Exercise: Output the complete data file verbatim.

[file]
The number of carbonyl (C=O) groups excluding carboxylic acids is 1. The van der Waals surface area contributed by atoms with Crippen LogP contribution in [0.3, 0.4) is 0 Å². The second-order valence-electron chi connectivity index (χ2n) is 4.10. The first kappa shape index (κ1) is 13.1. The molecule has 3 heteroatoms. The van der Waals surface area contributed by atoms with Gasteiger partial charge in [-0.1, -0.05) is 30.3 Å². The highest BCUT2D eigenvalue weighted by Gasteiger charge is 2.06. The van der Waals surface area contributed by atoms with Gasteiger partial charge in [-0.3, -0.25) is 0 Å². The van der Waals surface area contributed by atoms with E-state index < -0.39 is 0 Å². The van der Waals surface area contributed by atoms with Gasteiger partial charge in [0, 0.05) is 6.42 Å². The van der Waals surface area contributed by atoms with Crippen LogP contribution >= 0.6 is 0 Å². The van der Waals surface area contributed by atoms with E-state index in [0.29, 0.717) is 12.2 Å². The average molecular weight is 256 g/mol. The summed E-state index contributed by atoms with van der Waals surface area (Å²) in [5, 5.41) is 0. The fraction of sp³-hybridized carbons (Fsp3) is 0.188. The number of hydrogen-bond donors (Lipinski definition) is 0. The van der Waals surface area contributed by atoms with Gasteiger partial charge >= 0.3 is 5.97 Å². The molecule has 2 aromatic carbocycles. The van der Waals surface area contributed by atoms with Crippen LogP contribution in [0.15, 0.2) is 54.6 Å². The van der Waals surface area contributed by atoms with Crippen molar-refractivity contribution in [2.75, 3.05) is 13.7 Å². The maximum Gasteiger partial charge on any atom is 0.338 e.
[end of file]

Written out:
The number of carbonyl (C=O) groups excluding carboxylic acids is 1. The van der Waals surface area contributed by atoms with Crippen LogP contribution in [0.3, 0.4) is 0 Å². The second-order valence-electron chi connectivity index (χ2n) is 4.10. The first kappa shape index (κ1) is 13.1. The molecule has 3 heteroatoms. The van der Waals surface area contributed by atoms with Gasteiger partial charge in [-0.1, -0.05) is 30.3 Å². The highest BCUT2D eigenvalue weighted by Gasteiger charge is 2.06. The van der Waals surface area contributed by atoms with Gasteiger partial charge in [-0.3, -0.25) is 0 Å². The van der Waals surface area contributed by atoms with E-state index < -0.39 is 0 Å². The van der Waals surface area contributed by atoms with Gasteiger partial charge in [0, 0.05) is 6.42 Å². The van der Waals surface area contributed by atoms with Crippen LogP contribution >= 0.6 is 0 Å². The van der Waals surface area contributed by atoms with E-state index in [0.29, 0.717) is 12.2 Å². The average molecular weight is 256 g/mol. The summed E-state index contributed by atoms with van der Waals surface area (Å²) in [5, 5.41) is 0. The fraction of sp³-hybridized carbons (Fsp3) is 0.188. The number of hydrogen-bond donors (Lipinski definition) is 0. The van der Waals surface area contributed by atoms with Gasteiger partial charge >= 0.3 is 5.97 Å². The molecule has 2 aromatic carbocycles. The van der Waals surface area contributed by atoms with Crippen LogP contribution in [0.15, 0.2) is 54.6 Å². The van der Waals surface area contributed by atoms with Crippen molar-refractivity contribution in [2.75, 3.05) is 13.7 Å². The maximum Gasteiger partial charge on any atom is 0.338 e.